Following the Supreme Court’s ruling for the plaintiffs in Ricci v. Destefano, (New Haven, Conn., firefighters employment discrimination suit), there has been considerable conjecture as to how it affects future litigation in hiring, promotion or employment issues. Additionally, the pundits have enjoyed a virtual field day concerning its possible effect on Judge Sonia Sotomayor’s confirmation hearings, inasmuch as she was a member of the three-judge appellate panel whose unanimous affirmation of the district court decision was overturned.
The majority opinion as it relates to Sotomayor concedes that her confirmation is in no immediate jeopardy regardless of the political bent of individual handicappers for several reasons. That four of her future Supreme Court colleagues found in her favor, that it is not at all unusual for judgments to be overturned on appeal and that Republican Senate minorities' history of allowing a sitting president's nominations an up or down vote on the floor are all in her corner.
The issue that we should find extremely alarming is neither this court’s decision nor Sotomayor’s qualifications or lack thereof for a seat on the court. After all, a study of Article III in the U. S. Constitution discloses no qualifications pertinent to election or selection of a member of the judiciary , instead, stating only “The judges, both of the supreme and inferior courts, shall hold their offices during good behaviour and shall, at stated times, receive for their services, a compensation.”
Accordingly, it appears that so long as judges behave themselves, they will continue to serve and draw a stipend. It would also appear that those appointed or otherwise selected were expected to understand and adhere to the separation of powers established by the Constitution — i.e., the legislative branch makes the laws, the executive enforces those laws and the judiciary interprets the laws. At least, that is what I remember from my elementary school civics class.
Thus, it should be abundantly clear that the number of split decisions, primarily in those decided by 5-4 votes in the Supreme Court, should be troubling enough to raise questions. In the session which ended in 2008, fully a third were decided by 5-4 votes, consequently, the New Haven firefighters case is but an extension of the court’s seeming inability to interpret the Constitution or the law from the same page.
I am not an attorney nor do I claim any expertise in the law. My legal experience is largely confined to the military where I served as prosecution and defense counsel in Special Courts Martial, a member and president of both Special and General Courts Martial and as a Summary Court Martial — the Summary Court closely approximating a civil magistrate. I don’t recall any major difficulties in understanding or interpreting the Uniformed Code of Military Justice, which, by the way, adheres to the U. S. Constitution.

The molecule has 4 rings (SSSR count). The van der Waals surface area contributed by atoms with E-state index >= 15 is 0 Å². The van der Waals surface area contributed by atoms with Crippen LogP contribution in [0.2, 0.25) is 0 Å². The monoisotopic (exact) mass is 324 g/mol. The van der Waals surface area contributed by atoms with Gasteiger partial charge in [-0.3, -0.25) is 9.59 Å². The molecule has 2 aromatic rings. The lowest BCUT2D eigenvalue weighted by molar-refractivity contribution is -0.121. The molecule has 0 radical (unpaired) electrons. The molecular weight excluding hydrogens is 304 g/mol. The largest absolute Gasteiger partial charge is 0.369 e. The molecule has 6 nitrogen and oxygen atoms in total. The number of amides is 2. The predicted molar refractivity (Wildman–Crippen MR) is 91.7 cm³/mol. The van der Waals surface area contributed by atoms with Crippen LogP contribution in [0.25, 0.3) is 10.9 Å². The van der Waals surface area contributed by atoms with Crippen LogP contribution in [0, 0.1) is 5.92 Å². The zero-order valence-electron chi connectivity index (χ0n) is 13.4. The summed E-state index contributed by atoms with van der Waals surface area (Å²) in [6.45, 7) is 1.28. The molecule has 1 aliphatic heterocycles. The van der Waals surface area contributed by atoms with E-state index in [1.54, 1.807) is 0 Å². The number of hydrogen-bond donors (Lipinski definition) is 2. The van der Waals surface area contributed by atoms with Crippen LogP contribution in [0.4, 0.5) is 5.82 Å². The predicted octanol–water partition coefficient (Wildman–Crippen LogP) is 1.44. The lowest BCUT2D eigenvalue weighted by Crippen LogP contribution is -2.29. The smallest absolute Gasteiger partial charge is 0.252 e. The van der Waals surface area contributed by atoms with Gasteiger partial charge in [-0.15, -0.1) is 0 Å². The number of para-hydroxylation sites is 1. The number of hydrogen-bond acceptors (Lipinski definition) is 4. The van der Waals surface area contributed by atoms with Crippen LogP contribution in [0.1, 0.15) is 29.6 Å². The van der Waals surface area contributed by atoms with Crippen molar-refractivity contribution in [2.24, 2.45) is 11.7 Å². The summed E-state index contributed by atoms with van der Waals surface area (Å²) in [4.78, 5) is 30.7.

I will not bore the reader with the details of the court’s split decisions nor will I comment on the affirmations and dissents — they are a matter of public record. As to the decision in Ricci v. Destefano, I do submit, in my understanding of the Constitution, the Civil Rights Act of 1964 and adding a dollop of common sense and fairness — that the majority decision was not a slam dunk, 9-0 decision is beyond comprehension.
Under our judicial system, the Supreme Court, the highest court in the land, is composed of justices who learned their trade at the nation’s elite law schools, practiced the law, clerked for distinguished Supreme Court justices and for the most part, have served as judges in the appellate court system. Therefore, why does there exist and why must we tolerate “conservative” and “liberal’ interpretations of the Constitution?
For example, there are exact laws in physics, including Newton’s three laws of motion, the law of gravity and the laws of thermodynamics; there are also laws of mathematics which are best explained in simple terms — 2+2=4, and 4x4=16 every time. Consequently, why should a group of nine erudite and learned scholars with like experiences, training and education find it so often impossible to read and interpret the law as written?
In drafting and approving the Constitution, I doubt seriously that our founders considered “right” and “left” but rather intended to provide a vehicle for our self government. That this was their primary consideration is borne out by the Bill of Rights added as the first 10 Amendments to ensure that certain enumerated personal freedoms were not abridged by the government and by establishing a procedure for other amendments as necessary. Politicizing of the courts as liberal or conservative factions was not intended and was certainly other than we were taught in American Government classes.
I am beginning to understand more and more the wisdom of our founding fathers in not mandating that judges be attorneys as perhaps interpretation of the law is too simple to be entrusted to lawyers.
J. Karl Miller retired as a colonel in the Marine Corps. He is a Columbia resident and can be reached via e-mail at JKarlUSMC@aol.com.